Man does not live by bread alone. He needs a good bagel, too.

For more than two decades now, Chompie's has been surpassing our bagel expectations with always -- always -- the best bagels we've ever found in this town.

Chompie's was king of the bagels before the doughy works of art were cool (remember the bagel explosion in the '80s?). While many of the wanna-be bagel bakers in the Valley have gone extinct, Chompie's is still going strong.

Why? It's got 35 varieties of New York-style bagels, in our favorite flavors like salt, poppy, sesame and sourdough. But it's also got designer choices, like zucchini, Cheddar, banana nut, jalapeño and chocolate chip bagels. Most important, all bagels are handmade, baked fresh and smothered on both sides with their toppings.

You can't build a better bagel than that.

Tired of cheese choices at your local grocery store being limited to Cheez Whiz, Velveeta and boursin-in-a-box? Cheeselike food substances are conspicuously absent at Duck & Decanter, whose long list of not-for-the-lactose-intolerant dairy specialties would turn the head of even a hardened Wisconsin Cheesehead.

This place is the only one we've found around town that seems to always stock manchego and mahon, two nutty, semi-hard Spanish cheeses craved by hard-core cheesephiles. They've also laid in a good store of Old Brugge, chevegne and Père Joseph, all made by Belgian Trappist monks -- and don't pass up the double-crème Brie layered with pesto and toasted pine nuts. Duck & Decanter's helpful cheese-department head, Christopher LaFollette, is known to pass out samples, so there's no question as to what you're buying. The only thing Duck & Decanter doesn't stock is Metamucil, which you will certainly need if you shop here on a regular basis.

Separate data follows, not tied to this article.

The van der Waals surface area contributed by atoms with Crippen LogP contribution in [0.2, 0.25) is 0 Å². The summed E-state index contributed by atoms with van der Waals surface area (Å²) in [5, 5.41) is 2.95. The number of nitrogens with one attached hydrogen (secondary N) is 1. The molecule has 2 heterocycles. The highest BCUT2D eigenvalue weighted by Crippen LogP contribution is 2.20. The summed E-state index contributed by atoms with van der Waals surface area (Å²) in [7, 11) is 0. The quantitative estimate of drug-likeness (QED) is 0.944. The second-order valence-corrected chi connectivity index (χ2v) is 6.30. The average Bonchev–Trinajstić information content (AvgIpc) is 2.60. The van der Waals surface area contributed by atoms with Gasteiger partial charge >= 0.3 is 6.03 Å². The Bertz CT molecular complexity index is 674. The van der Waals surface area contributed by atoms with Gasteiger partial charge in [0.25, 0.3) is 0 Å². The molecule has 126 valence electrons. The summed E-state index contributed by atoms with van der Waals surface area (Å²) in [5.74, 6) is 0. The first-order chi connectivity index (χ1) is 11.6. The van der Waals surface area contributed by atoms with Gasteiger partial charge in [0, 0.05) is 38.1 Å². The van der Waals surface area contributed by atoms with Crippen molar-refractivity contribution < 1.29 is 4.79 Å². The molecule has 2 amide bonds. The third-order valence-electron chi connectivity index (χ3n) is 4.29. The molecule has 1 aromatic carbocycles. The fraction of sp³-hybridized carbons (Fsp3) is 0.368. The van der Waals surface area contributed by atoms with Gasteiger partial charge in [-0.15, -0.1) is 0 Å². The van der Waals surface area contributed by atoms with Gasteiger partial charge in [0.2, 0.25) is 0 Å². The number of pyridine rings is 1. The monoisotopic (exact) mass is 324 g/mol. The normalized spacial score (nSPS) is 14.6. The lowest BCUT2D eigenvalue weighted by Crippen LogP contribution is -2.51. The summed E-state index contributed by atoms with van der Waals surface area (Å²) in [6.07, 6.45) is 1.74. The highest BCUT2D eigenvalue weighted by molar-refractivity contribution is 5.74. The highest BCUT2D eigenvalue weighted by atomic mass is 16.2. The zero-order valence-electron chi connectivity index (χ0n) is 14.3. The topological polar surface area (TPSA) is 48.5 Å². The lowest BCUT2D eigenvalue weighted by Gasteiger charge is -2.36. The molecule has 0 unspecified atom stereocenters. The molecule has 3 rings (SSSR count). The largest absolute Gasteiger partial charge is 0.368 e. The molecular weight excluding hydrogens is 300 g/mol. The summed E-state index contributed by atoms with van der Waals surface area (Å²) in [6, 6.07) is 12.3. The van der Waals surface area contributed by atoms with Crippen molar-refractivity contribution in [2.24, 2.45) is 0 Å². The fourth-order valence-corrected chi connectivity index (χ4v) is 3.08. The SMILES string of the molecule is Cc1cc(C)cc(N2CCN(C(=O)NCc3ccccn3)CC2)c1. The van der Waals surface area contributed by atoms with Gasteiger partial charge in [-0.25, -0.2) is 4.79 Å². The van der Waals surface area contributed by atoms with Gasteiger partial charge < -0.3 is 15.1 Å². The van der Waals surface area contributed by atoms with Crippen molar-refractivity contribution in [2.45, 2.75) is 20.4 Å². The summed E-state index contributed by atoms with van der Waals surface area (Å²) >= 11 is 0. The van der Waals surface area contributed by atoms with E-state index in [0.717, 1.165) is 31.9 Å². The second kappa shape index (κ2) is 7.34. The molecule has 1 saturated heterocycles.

K-Rico Cafe & Bakery is tiny, but those with a nose for things sweet should keep sniffing 'til they find this tropically appointed strip-mall storefront. Owner Elsie Lara, a native of Puerto Rico, packs a lot of fabulous Caribbean-style pastries into her shop. It's worth a cross-town trek to bite into one of K-Rico's flaky quesitos, made of buttery puff pastry and stuffed with sweetened cream cheese; or a tembleque, a cinnamony Puerto Rican coconut pudding that's a Caribbean classic.

Most people go to Wild Oats for the organic fruits and vegetables. We go for the potato chip samples.

During a recent visit, five different flavors were presented for our gustatory inspection: sweet potato chips, cheese puff chips, garlic-flavored chips, blue chips and corn tortilla chips, all proffered with a generous helping of sample salsa. Which should we buy? Hmmm, better have another chip.

But if there's really a judgment day, rest assured the honor system gang upstairs will know when you've made unnecessary third and fourth visits to the vinegar-flavored chip bowl in aisle two and they have the incriminating store video footage to prove it.

Betcha can't eat just 27!

When the dinner hour is approaching and we have to stop off at a grocery store to pick up a few things anyway, we welcome the grab-and-go meal ideas designed to make our hectic lives easier. But since discovering that some AJ's feature hand-tossed cooked-to-order pizzas, we have taken those other plastic-wrapped pizzas off our in-a-pinch menu list.